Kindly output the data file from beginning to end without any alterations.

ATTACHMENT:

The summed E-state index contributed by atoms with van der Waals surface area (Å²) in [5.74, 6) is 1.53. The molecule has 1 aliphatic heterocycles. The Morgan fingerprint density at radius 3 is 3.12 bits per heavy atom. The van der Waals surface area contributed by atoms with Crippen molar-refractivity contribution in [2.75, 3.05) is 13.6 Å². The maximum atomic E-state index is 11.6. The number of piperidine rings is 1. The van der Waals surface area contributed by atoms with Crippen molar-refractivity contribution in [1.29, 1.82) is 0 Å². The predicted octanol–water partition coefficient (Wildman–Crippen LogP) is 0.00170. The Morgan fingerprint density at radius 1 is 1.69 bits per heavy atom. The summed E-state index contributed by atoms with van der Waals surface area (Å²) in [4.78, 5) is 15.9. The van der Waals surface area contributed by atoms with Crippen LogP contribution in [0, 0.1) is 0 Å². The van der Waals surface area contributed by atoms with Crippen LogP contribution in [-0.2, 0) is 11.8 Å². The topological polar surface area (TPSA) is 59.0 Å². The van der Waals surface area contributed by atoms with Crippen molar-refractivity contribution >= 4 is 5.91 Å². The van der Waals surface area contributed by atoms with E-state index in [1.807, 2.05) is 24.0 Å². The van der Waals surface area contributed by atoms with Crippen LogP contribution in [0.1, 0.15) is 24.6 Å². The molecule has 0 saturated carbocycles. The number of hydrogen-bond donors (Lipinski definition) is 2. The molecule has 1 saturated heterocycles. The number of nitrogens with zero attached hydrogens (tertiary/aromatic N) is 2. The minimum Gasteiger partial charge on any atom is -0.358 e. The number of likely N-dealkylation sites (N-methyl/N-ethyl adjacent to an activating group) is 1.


The summed E-state index contributed by atoms with van der Waals surface area (Å²) in [5.74, 6) is 1.53. The molecule has 1 aliphatic heterocycles. The Morgan fingerprint density at radius 3 is 3.12 bits per heavy atom. The van der Waals surface area contributed by atoms with Crippen molar-refractivity contribution in [2.75, 3.05) is 13.6 Å². The maximum atomic E-state index is 11.6. The number of piperidine rings is 1. The van der Waals surface area contributed by atoms with Crippen molar-refractivity contribution in [1.29, 1.82) is 0 Å². The predicted octanol–water partition coefficient (Wildman–Crippen LogP) is 0.00170. The Morgan fingerprint density at radius 1 is 1.69 bits per heavy atom. The summed E-state index contributed by atoms with van der Waals surface area (Å²) in [4.78, 5) is 15.9. The van der Waals surface area contributed by atoms with Crippen LogP contribution in [0, 0.1) is 0 Å². The van der Waals surface area contributed by atoms with Crippen LogP contribution in [-0.2, 0) is 11.8 Å². The topological polar surface area (TPSA) is 59.0 Å². The van der Waals surface area contributed by atoms with Crippen molar-refractivity contribution >= 4 is 5.91 Å². The van der Waals surface area contributed by atoms with E-state index in [1.807, 2.05) is 24.0 Å². The van der Waals surface area contributed by atoms with Crippen LogP contribution in [0.1, 0.15) is 24.6 Å². The molecule has 0 saturated carbocycles. The number of hydrogen-bond donors (Lipinski definition) is 2. The molecule has 1 saturated heterocycles. The number of nitrogens with zero attached hydrogens (tertiary/aromatic N) is 2. The minimum Gasteiger partial charge on any atom is -0.358 e. The number of likely N-dealkylation sites (N-methyl/N-ethyl adjacent to an activating group) is 1.